Structural family therapy is based on the relationships, hierarchies, and boundaries that make up the structure of a family. It focuses on the direct interactions between family members as a pathway for positive change. The foundation of this approach is that when guided by a therapist, families will discover their own solutions to their ineffective patterns of interaction.
Emotionally Focused Family Therapy
Emotionally Focused Family Therapy (EFT) focuses on strengthening the trust, safety, bonding, and accessibility in families to help each family member feel emotionally secure so that they can productively discuss issues and concerns. When family members feel safe communicating their needs, motives, and priorities, they can get to the root of attachment and relational challenges and make foundational changes that foster healthy dynamics.
Solution-Focused Brief Therapy
Solution-Focused Brief Therapy (SFBT) focuses on finding solutions in the present moment and helping you set goals based on your values and desired future outcomes. This type of therapy focuses on the here and now, instead of the why, to find quick solutions that contribute to long-term growth.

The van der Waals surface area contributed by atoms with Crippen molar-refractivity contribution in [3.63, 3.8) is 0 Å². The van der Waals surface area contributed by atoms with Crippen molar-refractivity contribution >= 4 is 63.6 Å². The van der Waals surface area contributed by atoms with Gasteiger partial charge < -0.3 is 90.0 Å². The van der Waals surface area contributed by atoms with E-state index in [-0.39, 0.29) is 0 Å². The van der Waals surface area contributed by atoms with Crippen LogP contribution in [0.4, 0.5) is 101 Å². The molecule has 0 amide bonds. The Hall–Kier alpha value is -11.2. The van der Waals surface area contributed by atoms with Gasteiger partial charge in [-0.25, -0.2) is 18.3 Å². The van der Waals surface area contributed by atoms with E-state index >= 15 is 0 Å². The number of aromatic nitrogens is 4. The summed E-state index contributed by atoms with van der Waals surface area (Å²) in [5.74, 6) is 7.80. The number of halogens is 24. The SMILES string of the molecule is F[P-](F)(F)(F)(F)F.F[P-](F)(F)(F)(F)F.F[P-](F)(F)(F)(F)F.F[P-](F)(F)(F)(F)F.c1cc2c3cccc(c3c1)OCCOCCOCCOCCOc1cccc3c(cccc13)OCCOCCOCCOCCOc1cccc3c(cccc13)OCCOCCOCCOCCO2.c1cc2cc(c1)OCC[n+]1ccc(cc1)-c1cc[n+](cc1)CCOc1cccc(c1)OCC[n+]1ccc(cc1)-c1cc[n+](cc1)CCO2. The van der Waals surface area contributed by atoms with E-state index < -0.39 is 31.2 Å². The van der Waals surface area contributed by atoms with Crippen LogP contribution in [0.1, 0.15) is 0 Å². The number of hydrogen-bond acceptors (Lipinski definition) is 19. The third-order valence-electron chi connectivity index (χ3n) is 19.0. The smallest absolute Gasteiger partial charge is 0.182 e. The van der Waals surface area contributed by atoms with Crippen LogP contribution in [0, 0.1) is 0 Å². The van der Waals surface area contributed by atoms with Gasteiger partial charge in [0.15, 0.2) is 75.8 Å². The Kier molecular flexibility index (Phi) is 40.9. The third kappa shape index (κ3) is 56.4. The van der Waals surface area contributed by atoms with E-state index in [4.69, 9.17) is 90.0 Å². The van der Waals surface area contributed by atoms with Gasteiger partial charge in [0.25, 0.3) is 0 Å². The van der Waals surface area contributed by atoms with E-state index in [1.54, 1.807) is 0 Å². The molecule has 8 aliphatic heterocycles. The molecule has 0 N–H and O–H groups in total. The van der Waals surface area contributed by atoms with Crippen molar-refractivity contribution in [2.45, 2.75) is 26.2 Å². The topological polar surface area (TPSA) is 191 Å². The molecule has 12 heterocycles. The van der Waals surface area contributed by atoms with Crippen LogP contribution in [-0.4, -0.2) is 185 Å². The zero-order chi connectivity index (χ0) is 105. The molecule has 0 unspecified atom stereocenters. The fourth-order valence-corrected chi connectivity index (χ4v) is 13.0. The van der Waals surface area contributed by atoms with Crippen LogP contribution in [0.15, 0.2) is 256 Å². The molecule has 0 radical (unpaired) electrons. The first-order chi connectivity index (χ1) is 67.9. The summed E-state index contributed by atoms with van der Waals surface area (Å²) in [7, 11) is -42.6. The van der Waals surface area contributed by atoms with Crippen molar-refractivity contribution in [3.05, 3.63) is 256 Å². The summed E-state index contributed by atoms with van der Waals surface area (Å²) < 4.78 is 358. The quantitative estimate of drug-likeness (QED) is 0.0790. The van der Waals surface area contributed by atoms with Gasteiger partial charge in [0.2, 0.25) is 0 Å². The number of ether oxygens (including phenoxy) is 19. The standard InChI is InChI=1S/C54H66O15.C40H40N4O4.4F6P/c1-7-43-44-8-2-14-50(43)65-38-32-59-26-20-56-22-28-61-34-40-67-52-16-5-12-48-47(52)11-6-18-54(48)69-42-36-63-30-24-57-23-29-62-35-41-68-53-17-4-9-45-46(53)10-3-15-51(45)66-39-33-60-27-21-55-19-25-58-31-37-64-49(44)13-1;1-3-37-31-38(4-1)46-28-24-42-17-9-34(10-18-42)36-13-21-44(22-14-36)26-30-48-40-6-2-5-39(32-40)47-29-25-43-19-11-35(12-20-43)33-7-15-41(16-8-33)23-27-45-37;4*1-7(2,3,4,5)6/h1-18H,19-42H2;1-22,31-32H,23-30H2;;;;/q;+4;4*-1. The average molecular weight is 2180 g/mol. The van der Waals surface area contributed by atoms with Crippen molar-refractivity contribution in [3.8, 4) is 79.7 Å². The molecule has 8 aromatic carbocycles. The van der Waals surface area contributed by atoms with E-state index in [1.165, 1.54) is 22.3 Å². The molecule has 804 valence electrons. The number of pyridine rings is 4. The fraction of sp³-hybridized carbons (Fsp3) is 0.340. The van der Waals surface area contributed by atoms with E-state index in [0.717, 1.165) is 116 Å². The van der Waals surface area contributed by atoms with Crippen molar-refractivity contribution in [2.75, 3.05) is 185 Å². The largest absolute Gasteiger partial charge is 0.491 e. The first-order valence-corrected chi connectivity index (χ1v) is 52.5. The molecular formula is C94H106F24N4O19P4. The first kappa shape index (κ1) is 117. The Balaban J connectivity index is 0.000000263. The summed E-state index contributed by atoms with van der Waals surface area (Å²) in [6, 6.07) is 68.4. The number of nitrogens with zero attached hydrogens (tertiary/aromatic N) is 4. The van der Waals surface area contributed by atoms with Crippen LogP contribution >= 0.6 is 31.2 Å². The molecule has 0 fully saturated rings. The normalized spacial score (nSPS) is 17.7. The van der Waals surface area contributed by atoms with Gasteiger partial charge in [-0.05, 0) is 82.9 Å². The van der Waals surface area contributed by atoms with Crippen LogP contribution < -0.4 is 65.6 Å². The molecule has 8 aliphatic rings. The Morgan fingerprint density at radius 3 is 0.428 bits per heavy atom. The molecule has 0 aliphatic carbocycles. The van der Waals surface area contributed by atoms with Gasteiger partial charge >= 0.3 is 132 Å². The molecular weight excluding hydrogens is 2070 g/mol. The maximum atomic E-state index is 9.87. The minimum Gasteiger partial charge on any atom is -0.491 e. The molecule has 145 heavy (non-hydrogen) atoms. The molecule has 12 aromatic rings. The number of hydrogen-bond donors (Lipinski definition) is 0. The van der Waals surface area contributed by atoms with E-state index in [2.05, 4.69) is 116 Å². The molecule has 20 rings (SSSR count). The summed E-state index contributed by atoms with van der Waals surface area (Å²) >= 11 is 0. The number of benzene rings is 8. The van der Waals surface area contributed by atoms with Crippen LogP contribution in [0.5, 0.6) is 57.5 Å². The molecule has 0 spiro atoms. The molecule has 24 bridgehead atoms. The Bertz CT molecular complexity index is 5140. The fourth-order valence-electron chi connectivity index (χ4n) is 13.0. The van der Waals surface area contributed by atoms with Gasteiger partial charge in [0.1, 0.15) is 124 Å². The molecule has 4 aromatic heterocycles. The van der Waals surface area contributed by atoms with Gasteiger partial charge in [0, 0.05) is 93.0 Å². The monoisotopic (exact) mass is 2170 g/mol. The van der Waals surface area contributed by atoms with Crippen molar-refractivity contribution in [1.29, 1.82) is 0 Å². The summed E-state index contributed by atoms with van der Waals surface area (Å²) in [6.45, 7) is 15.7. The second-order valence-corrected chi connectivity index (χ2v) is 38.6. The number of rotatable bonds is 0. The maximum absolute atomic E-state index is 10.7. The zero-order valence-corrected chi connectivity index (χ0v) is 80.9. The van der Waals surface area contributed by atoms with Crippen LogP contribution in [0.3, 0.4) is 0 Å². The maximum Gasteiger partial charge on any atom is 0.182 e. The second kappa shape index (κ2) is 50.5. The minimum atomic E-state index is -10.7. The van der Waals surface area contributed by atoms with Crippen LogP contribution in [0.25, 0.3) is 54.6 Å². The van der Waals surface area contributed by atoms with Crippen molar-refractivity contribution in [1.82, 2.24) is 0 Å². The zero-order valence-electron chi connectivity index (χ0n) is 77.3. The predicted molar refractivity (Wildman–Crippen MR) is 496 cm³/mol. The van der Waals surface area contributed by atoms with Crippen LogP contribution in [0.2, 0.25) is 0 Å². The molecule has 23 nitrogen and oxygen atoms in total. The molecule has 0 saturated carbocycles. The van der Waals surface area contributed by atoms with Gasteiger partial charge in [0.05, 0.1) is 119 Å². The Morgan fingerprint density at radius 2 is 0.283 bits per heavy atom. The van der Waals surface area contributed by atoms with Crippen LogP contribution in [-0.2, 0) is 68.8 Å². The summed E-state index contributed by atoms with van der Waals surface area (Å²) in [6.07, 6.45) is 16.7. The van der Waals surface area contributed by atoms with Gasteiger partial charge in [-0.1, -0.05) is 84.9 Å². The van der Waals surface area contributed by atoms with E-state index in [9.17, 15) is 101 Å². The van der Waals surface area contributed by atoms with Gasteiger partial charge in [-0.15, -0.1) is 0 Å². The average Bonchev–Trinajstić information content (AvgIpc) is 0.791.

Common Elements of Family Therapy
Regardless of the approach, while in family therapy, you will work on addressing issues, finding healthy ways of communicating, and resolving conflicts as you heal relationships.
While not considered a formal approach, family therapy may also include what’s known as psychoeducation. Sometimes a family member is dealing with significant mental health issues that their loved ones may not understand. Psychoeducation can help the family understand what their loved one is experiencing and how best to support each other, which is why it’s often a component of the family work done in treatment settings for substance abuse.
There is no one-size-fits-all approach to family therapy or one “best” kind. Family therapists will assess and use appropriate strategies for your family’s unique needs.
Why Go to Family Therapy?
Family is all about balance. When things are going well, the family feels well-balanced. When something comes along that disrupts the balance, things break down: conflicts happen, distance creeps in, and resentments start to build.
One way to think about a family is like a mobile that you would see hanging over a baby’s crib. A string connects each part, much like relationships, values, and emotional ties connect family members. Even family secrets keep families connected. All the pieces are in balance when the mobile hangs still over the crib. When you touch one part of the mobile, it disrupts the entire thing – the mobile then wobbles and bounces until it again achieves balance.
When something happens to one family member, it affects everyone else, even if the ripple effect isn’t always immediately noticeable, and the family system can get off balance. Families can quickly regain their equilibrium and balance if they have the right tools.